JEAN CASAREZ, CNN CORRESPONDENT: Well, there are cases, over 1,500 cases have been filed around the country against those that are responsible for opioid prescription medications. But as you say, this is the very first one that is coming to trial today. And the defendant is Johnson and Johnson. Now -- and its subsidiaries.

There were other defendants in this case, but big pharma actually settled in March for $270 million. And Teva Pharmaceuticals settled over the weekend for $85 million.

But Johnson and Johnson is still here. And the state of Oklahoma says that this, the sooner state, is in a crisis, and it is because of Johnson and Johnson. That Johnson and Johnson actually procured the raw ingredients to the narcotics and sold them to the other companies that manufactured the opioid medications. That Johnson and Johnson and its subsidiaries actually sold the tablets, extended use tablets and a fentanyl patch. They say there was deceptive marketing on the part of Johnson and Johnson, that they never really explained the risks of the opioids to the medical professionals and to the public at large, but they touted unsubstantiated benefits.

Now, Johnson and Johnson has responded to CNN on all of these allegations and they say, quote, we acted responsibly in approving FDA-approved pain medications, and we are ready for trial. At the same time, as with all litigation, if an appropriate resolution is possible that avoids the expense and uncertainty of a trial, we are always open to that option. And they also say that that marketing they had was absolutely reasonable under the circumstances. The FDA controlled everything.


BERMAN: I'll take it, Jean.

Jean Casarez for us in Norman, Oklahoma. This is such an important trial. We're watching it very closely. Thanks so much.

A baseball star who endured more than anyone should remembered this morning in a way that he deserves. We'll talk about Bill Buckner, next.


[06:56:50] CAMEROTA: Twenty-eight and counting for reigning "Jeopardy!" champ James Holzhauer.


ALEX TREBEK, HOST, "JEOPARDY!": Did you risk enough? $58,000. That looks pretty good to me.

JAMES HOLZHAUER: Not the record.

TREBEK: That takes -- not the record, no. $130,022. And now a 28-day total of $2,195,557.


CAMEROTA: He is on fire. His 28th win was just shy of the single game earnings record that he set last month. Holzhauer is closing in fast on Ken Jennings' "Jeopardy!" record of more than $2.5 million, which he won over 74 games 15 years ago.

So, I mean, that's the big question, John, is he going to beat that record.

BERMAN: Yes. That's the big answer.

CAMEROTA: You're sure?

BERMAN: Yes. He doesn't --

CAMEROTA: Because he's better than Ken Jennings?



BERMAN: He's really good. And no one's come close yet. I think it's going to happen.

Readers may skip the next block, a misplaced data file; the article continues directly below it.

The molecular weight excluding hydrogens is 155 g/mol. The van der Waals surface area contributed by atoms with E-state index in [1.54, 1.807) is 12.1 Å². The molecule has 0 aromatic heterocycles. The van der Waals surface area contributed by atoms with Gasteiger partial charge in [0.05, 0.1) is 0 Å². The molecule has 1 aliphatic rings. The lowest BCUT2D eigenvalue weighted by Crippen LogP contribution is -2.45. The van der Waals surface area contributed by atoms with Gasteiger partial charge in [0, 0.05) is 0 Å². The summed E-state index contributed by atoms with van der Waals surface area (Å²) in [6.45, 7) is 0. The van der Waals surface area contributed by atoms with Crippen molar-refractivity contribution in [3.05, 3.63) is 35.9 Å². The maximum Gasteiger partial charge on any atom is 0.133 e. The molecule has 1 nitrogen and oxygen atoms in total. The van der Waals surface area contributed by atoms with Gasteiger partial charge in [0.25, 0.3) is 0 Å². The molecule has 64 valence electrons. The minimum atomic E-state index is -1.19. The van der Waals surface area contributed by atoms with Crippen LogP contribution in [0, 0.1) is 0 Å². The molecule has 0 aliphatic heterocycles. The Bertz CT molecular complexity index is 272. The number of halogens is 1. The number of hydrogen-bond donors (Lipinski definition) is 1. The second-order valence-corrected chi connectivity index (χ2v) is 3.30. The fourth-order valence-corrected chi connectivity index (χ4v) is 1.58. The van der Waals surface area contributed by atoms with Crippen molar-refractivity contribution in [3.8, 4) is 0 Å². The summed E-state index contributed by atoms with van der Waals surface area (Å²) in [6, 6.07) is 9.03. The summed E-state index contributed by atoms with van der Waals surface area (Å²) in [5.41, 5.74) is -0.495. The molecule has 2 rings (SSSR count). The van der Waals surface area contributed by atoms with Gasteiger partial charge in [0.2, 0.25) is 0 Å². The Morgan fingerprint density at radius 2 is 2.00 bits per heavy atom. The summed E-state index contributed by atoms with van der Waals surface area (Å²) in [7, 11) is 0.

CAMEROTA: But he's not better than you.

BERMAN: I won once.

CAMEROTA: I mean you won.

BERMAN: I have a record of one (INAUDIBLE).

CAMEROTA: I don't know what went wrong in that second game, but you were fantastic.

BERMAN: All right, there is a passing this morning that I want to take note of, and I want to do it in a way that he deserves.

Bill Buckner has died. He played 22 years in the Major Leagues. One of the very few players to appear in the '60s, '70s, '80s, and '90s. He had 2,700 hits. This is how I will remember him.

This was 1990, all right. He played 22 games for the Sox in 1990 on bum knees and bum ankles. And look at this. This is an inside-the-park home run. His very last home run in his career. He can barely stand up. Watch him leg this out and get home there on sheer guts. That should be the first line about him in any obituary, a competitor overflowing with grit. Others will remember him for this in the 1986 World Series.


UNIDENTIFIED MALE: A little roller up along first. Behind the bag. It gets through Buckner. Here comes Knight (ph) and the Mets win it.


BERMAN: That play, by the way, did not cost the Red Sox the World Series. That was game six. It was already tied at that point, and the Red Sox went on to lose game seven. But that did affect Bill Buckner for the rest of his career and life.

He was welcomed back to Fenway Park in 2008 after the Red Sox had exercised their demons and won two world championships. You can see him fighting back tears at the applause he was getting at Fenway that day. It was so emotional for him to be welcomed back after all the ridicule he had endured, unfairly.

His wife says he fought with courage and grit while battling dementia. Red Sox nation truly does mourn his passing today. Bill Buckner was 69.

CAMEROTA: Oh, my gosh, I'm so glad you told the whole story, John. That is really powerful and emotional.

BERMAN: It was really sad. He was saying -- he was in tears in 2008 when he came back to Fenway.

CAMEROTA: Of course.

BERMAN: And he was saying, I have forgiven because I need to. I need to get on with my life. But it was hard. It was really hard.

CAMEROTA: Oh, gosh, what a story.

All right, thank you to our international viewers for watching. For you, CNN "TALK" is next. For our U.S. viewers, a tornado outbreak is leaving thousands in the dark. NEW DAY continues right now.

[06:59:59] (BEGIN VIDEO CLIP)

CAMEROTA: Dozens of tornadoes have been reported across multiple states in just the past 24 hours. UNIDENTIFIED MALE: Ten million Americans are under flood waters across

the Midwest.

UNIDENTIFIED FEMALE: There's no proper reaction.